"I wish I could go back and get it," admitted the A's right-hander, who is now 0-3. "But I can't."
After the game, the A's clubhouse was as quiet as their offense was all night.
Three singles, a walk, and an error. That was the total of the A's offense. Thirty batters up, 27 down. No Oakland runner advanced beyond first base against Hellickson or Rays' relievers Joel Peralta and Fernando Rodney.
"He pitched well," manager Bob Melvin said of Hellickson, who struck out six and walked one. "He kept us off balance."
With their bullpen taxed and their starting rotation a concern because of Brett Anderson's sprained ankle, the A's needed a solid performance from Parker, who had struggled in his first three starts.
They got it, as Parker hooked up in a pitcher's duel with Hellickson, limiting the Rays to six hits over the first 6 1/3 innings, striking out five and walking two.
"That's what we expect from Parker," said Melvin. "Other than that 3-2 pitch to Joyce, they didn't hit many balls hard all night.
"He got rolling, he felt comfortable and he got his confidence going. This was good for him and his confidence. And we were trying to give our bullpen a little bit of a break."
"It's coming along, it's a process," said Parker, who lowered his ERA from 10.80 to 7.50. "Tonight was something good to build off of. I had the sinker I've been looking for all year. When I'm at my best, I keep the ball down. That's a good sign."
Parker had struggled against the top of opponents' batting orders this season. The first three batters in lineups hit .700 against him going into Saturday night's game. On Saturday, the first three Rays batters, Desmond Jennings, Ryan Roberts and Ben Zobrist, went 2-for-10 against Parker with two walks.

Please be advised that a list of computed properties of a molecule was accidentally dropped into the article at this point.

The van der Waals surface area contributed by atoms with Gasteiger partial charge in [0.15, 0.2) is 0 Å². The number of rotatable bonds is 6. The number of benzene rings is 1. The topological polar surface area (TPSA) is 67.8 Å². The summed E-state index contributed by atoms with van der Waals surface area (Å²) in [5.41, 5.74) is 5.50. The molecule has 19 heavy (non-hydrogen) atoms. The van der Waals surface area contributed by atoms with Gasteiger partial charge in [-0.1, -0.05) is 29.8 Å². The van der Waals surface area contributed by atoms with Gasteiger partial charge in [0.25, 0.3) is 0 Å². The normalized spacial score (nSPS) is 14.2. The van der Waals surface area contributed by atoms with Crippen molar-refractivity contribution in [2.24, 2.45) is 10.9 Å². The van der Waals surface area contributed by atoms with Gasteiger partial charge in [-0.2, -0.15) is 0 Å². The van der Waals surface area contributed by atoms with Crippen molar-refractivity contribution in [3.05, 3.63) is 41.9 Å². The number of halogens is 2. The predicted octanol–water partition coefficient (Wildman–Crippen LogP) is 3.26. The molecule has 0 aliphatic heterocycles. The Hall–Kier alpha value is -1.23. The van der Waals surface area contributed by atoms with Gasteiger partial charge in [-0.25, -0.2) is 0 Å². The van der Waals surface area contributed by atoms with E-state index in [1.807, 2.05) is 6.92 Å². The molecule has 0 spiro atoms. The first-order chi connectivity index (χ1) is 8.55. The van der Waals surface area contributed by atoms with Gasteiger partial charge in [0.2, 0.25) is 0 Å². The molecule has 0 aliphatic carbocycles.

"Oakland is like looking in a mirror. They pitch very well," Rays manager Joe Maddon said. "I know Parker has been struggling to this point, but he's very good also. I thought Parker was due for a good game, and he threw it out there tonight. We've been swinging the bats well."
The Rays loaded the bases in the fifth with singles by Jose Molina and Jennings, plus a walk to Roberts. But Parker got Zobrist to ground to first to end the threat.
With Eric Sogard on first base and one away in the third inning, Coco Crisp flied to Jennings in center. But Sogard kept right on running, enabling Jennings to complete the first unassisted double play ever by a Rays outfielder, and the Major League's first unassisted double play by a center fielder that ended at first base since Pittsburgh's Andy Van Slyke on July 7, 1992, against Houston. The runner was Ken Caminiti.
"He [Sogard] knew how many outs there were, but he thought the ball was down, he thought it was going to drop, and he was trying to go from first to third," Melvin explained.